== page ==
Highlands & Islands

Last turbine installed at Scotland's biggest offshore wind farm

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Media captionBeatrice is expected to generate enough power for 450,000 properties

The last of 84 turbines has been installed at Scotland's largest offshore wind farm.

Once operational later this year, the £2.6bn Beatrice Offshore Windfarm Ltd (Bowl) project will generate enough power for more than 450,000 properties.

The wind farm site is situated about eight miles (13km) off the east Caithness coast in the Moray Firth.

It is the fourth-largest offshore wind farm in the world, and it has taken three years to install the turbines.

Beatrice is a joint venture led by SSE Renewables, Copenhagen Infrastructure Partners and Red Rock Power Limited.

Super Bowl: Beatrice fact file

Image copyright BOWL
Image caption "Ship-on-legs" Pacific Orca installing a turbine

Each of Beatrice's turbines, at 188m (617ft) from sea level to blade tip, stands taller than the London Eye.

It is the largest offshore wind farm in the world to use jacket foundations.

These jackets weigh about 1,000 tonnes each and are the deepest water fixed foundations of any wind farm in the world, installed in water depths of over 56m (184ft).

A number of specialist ships have been involved in the construction of Bowl.

Image copyright Port of Cromarty Firth
Image caption The heavy lift ship Stanislav Yudin

They include Pacific Orca, a "ship-on-legs", which has been installing the turbines.

Rotra Vente, a roll-on/roll-off cargo vessel, was used for transporting nacelles, housings for the generating components in the wind turbine.

Each nacelle weighs 370 tonnes and was driven off the cargo vessel using a multi wheeled heavy lift vehicle known as a self propelled modular transporter.

Other ships involved in the construction work have included the Stanislav Yudin, which has a 2,500-tonne, 110m (360ft) revolving crane.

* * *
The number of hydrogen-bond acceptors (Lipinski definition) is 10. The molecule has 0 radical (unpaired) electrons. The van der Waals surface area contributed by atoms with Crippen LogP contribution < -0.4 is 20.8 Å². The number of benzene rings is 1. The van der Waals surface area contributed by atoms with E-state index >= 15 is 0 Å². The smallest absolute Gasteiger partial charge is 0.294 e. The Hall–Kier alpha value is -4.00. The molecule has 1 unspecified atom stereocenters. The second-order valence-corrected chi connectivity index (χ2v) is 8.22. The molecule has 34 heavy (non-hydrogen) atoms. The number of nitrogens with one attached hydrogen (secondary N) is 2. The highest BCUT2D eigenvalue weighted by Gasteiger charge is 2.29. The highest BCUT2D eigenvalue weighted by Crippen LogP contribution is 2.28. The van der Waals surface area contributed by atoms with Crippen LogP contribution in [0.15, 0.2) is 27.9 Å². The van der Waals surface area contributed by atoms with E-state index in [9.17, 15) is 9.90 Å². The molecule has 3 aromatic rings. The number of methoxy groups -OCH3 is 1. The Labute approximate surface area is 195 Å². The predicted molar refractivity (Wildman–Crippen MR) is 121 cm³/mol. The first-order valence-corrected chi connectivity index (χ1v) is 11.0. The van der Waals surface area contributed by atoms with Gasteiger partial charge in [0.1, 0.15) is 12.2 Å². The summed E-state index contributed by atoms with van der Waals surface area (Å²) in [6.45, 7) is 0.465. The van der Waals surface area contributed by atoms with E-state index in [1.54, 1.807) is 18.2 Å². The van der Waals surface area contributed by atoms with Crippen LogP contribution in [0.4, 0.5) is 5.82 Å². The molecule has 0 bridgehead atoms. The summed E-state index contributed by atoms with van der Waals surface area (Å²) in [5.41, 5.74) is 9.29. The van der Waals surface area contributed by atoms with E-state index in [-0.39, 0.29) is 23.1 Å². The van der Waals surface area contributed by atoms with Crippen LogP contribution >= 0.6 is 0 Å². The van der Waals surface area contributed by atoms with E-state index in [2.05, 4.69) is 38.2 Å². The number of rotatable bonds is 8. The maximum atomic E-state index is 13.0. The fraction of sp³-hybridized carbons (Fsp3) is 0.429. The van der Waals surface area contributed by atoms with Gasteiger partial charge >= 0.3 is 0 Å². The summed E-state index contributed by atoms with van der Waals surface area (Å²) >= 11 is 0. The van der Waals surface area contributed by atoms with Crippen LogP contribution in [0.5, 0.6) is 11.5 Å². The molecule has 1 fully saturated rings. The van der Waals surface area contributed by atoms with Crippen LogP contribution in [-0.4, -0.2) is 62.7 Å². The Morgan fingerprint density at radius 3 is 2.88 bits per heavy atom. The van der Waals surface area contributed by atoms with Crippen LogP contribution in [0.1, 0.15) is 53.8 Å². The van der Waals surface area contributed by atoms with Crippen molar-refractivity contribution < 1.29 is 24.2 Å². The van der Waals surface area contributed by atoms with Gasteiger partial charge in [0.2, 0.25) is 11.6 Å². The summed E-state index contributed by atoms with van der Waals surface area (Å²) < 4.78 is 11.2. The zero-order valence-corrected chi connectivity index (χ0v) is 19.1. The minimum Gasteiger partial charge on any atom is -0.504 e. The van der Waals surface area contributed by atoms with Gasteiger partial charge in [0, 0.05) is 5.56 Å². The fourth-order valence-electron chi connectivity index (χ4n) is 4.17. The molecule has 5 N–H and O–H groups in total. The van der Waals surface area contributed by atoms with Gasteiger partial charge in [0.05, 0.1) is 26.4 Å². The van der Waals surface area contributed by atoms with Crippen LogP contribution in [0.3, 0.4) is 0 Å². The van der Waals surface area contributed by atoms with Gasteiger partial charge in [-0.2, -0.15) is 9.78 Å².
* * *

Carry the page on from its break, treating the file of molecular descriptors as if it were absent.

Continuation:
Its hydraulic hammers were used for installing piles needed for the jacket substructures of the offshore wind turbines.

Stanislav Yudin was moored at Port of Cromarty Firth in Invergordon during its use in the construction of Beatrice.

The construction of the wind farm has seen SSE Renewables invest more than £20m in creating an operations and maintenance base in Wick in Caithness.

In the town, two 200-year-old buildings designed by famous Scottish engineer Thomas Telford have been redeveloped and renovated for future use by up to 90 workers.

Elsewhere in Scotland, CS Wind's Machrihanish factory was used in the manufacture of the scheme's turbine towers and Global Energy Group's Nigg Energy Park for turbine pre-assembly operations.

Image copyright BOWL
Image caption Once operational Beatrice will generate enough power for more than 450,000 properties

Bi-Fab yards in Fife and in Lewis were involved in the making of jacket foundations and piles, Babcock Marine in Rosyth built offshore transformer module topsides, JDR Cables in Hartlepool was used for array cables and Siemens Gamesa in Hull manufactured turbine blades for the project.

Jim Smith, managing director of SSE Renewables said: "Completing the offshore construction at Beatrice is a testament to the capabilities of SSE Renewables and our project partners.

"Delivering one of Scotland's largest ever private investments on time and under budget is a fantastic achievement given its complexity and we would like to thank everyone who has helped us make the project a reality."

Image copyright BOWL
Image caption The wind farm site is situated about eight miles off the east Caithness coast

UK business secretary Greg Clark said Beatrice was part of a UK wind energy "success story".

Scotland's energy minister Paul Wheelhouse said: "The last of the 84 turbines being installed on Scotland's first commercial scale offshore wind farm is an important landmark for offshore wind in Scottish waters and a fantastic achievement for SSE and its project partners."

Image copyright BOWL
Image caption The turbines were installed in a three-year phase of the scheme

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